Modi in karnataka
PM Narendra Modi in Karnataka.Twitter

India is reportedly planning to revamp its tax assessment and investigation process and introduce electronic tax scrutiny for the nation's top 500 companies, in a bid to improve ease of doing business and counter corruption.

According to Bloomberg, this electronic scrutiny is likely to be introduced in the federal budget in February 2018. It will reduce the requirement for personal interactions in the scrutiny of tax returns and be replaced with an online system.

Further, if more information is sought, the company's response will not end with the same set of officials as it will also be determined by an algorithm, eliminating discretion.

The update to the e-assessment system will require the information technology wing of the direct tax office to undergo a major revamp. Once that fructifies, the e-assessment system will be expanded to cover other taxpayers as well.

As the new system will be entirely online, it will take less time for tax assessments to take place than it takes now, hence, it will also enhance India's effort to improve the ease of doing business.

Last month, India had jumped into 100th place on World Bank's ranking of countries by ease of doing business, up about 30 places, driven by reforms in access to credit, power supplies and protection of minority investors.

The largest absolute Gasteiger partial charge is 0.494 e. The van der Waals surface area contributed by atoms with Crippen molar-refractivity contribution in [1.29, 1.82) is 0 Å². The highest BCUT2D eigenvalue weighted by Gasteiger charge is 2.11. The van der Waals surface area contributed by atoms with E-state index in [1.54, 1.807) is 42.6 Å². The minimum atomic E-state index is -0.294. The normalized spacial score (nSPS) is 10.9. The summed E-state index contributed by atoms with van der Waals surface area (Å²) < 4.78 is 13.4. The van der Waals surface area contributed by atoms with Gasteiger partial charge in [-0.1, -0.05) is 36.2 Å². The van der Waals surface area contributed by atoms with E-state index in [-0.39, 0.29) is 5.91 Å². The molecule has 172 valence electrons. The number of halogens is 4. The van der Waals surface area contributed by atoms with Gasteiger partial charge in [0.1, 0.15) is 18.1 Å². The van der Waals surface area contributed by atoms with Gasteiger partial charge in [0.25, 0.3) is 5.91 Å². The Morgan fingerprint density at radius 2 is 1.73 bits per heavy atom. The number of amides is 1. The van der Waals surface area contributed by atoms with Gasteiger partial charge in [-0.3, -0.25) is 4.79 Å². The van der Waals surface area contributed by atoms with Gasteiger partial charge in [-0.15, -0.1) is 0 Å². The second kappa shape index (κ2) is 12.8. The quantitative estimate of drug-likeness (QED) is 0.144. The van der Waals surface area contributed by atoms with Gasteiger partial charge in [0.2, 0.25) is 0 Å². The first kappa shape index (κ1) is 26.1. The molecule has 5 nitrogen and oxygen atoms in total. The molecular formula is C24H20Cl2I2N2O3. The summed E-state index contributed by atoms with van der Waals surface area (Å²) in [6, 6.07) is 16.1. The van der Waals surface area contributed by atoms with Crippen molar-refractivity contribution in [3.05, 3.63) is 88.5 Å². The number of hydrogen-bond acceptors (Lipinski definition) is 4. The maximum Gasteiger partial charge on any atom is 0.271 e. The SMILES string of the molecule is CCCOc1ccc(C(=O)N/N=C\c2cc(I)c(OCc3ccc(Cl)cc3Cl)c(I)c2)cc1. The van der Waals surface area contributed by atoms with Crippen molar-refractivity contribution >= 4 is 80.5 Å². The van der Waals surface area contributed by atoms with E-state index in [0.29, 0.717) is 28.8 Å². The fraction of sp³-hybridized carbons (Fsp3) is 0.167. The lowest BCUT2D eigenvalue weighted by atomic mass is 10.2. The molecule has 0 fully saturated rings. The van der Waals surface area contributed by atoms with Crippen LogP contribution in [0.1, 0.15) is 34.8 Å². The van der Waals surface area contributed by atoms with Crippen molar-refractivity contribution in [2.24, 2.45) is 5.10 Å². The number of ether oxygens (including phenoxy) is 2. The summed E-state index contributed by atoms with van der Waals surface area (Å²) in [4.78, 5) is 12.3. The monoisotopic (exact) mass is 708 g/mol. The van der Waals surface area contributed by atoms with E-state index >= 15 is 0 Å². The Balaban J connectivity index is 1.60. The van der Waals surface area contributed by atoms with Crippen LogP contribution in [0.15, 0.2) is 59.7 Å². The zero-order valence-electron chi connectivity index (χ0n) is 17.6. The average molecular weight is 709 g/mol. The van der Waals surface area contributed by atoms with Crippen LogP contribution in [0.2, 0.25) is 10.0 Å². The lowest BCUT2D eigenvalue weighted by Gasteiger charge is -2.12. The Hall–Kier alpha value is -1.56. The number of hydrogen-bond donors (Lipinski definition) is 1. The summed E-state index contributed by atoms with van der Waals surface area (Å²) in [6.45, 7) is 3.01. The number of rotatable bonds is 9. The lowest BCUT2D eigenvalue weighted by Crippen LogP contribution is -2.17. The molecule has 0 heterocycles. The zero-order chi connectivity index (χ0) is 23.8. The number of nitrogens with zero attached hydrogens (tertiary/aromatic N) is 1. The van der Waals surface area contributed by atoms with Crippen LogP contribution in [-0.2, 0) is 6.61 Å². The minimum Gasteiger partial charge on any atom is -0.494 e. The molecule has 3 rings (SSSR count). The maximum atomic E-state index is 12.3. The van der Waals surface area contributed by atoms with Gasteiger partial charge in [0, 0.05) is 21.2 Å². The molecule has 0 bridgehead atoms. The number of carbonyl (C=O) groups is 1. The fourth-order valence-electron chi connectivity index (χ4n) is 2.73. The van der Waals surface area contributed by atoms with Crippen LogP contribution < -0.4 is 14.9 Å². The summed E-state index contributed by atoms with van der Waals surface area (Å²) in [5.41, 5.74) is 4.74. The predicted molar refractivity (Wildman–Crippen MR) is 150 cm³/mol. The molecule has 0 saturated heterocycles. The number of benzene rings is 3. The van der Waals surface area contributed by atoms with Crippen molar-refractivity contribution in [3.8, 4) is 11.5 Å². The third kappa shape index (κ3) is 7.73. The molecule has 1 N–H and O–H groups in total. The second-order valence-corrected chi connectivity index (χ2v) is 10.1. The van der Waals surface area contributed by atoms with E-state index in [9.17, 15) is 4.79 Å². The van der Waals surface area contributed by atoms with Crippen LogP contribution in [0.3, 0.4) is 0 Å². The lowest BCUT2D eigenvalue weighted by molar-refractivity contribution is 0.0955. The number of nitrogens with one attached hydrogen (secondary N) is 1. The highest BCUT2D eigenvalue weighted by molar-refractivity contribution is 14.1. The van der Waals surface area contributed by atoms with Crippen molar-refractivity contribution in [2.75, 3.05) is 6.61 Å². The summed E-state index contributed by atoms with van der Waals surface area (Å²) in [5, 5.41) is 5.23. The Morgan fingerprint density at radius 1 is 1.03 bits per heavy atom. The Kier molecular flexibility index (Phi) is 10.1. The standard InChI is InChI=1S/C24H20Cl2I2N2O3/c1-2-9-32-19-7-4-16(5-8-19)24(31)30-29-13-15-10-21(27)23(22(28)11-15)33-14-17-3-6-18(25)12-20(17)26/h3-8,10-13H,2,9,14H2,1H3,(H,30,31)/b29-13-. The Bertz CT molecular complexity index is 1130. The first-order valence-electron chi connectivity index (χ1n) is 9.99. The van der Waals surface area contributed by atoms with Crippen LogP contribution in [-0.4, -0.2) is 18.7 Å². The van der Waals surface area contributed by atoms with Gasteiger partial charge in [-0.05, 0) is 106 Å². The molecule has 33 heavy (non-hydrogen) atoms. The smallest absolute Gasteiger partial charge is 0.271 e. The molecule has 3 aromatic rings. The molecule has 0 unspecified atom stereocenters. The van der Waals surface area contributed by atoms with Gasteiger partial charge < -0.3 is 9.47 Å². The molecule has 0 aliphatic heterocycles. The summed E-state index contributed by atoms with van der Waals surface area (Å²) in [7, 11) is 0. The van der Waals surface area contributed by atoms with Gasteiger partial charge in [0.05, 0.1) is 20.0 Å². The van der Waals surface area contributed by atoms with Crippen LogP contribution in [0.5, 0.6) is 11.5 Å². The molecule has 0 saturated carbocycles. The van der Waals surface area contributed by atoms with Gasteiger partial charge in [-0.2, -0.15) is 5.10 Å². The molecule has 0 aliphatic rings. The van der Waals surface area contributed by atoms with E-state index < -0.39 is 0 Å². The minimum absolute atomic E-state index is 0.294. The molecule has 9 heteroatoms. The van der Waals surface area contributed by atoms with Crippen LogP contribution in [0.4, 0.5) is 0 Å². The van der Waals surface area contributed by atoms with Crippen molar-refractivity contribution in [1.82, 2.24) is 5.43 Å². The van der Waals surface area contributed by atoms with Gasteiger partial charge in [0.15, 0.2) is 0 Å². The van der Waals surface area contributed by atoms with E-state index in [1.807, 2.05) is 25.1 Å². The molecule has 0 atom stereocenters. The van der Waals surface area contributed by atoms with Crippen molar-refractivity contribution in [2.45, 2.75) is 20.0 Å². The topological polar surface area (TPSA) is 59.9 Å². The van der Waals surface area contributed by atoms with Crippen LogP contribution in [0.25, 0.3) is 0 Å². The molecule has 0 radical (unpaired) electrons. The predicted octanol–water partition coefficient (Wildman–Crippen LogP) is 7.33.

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People queue outside a bank to withdraw cash and deposit their old high denomination banknotes in Kolkata, India November 30, 2016. Axis Bank is one of the banks where irregularities have been reported in the past few weeks since the demonetisation of high-value currencies on November 8, 2016.Reuters file

Besides improving ease of doing business, the new e-assessment system will also help India to fight corruption associated with tax officials. Through online assessment, the government will be able to find out fraudulent cases related to large Indian companies.

Last week, Prime Minister Narendra Modi had also said that he was prepared to pay a political price for fighting corruption as part of his government's wider efforts to change the broken system.

"There is a behaviour change in the country you can see today. The corrupt are afraid to deal in black money and there is a healthy and clean corporate culture," Modi had said while describing big economic reforms such as demonetisation and the Goods and Services Tax (GST) as his tools to counter corruption.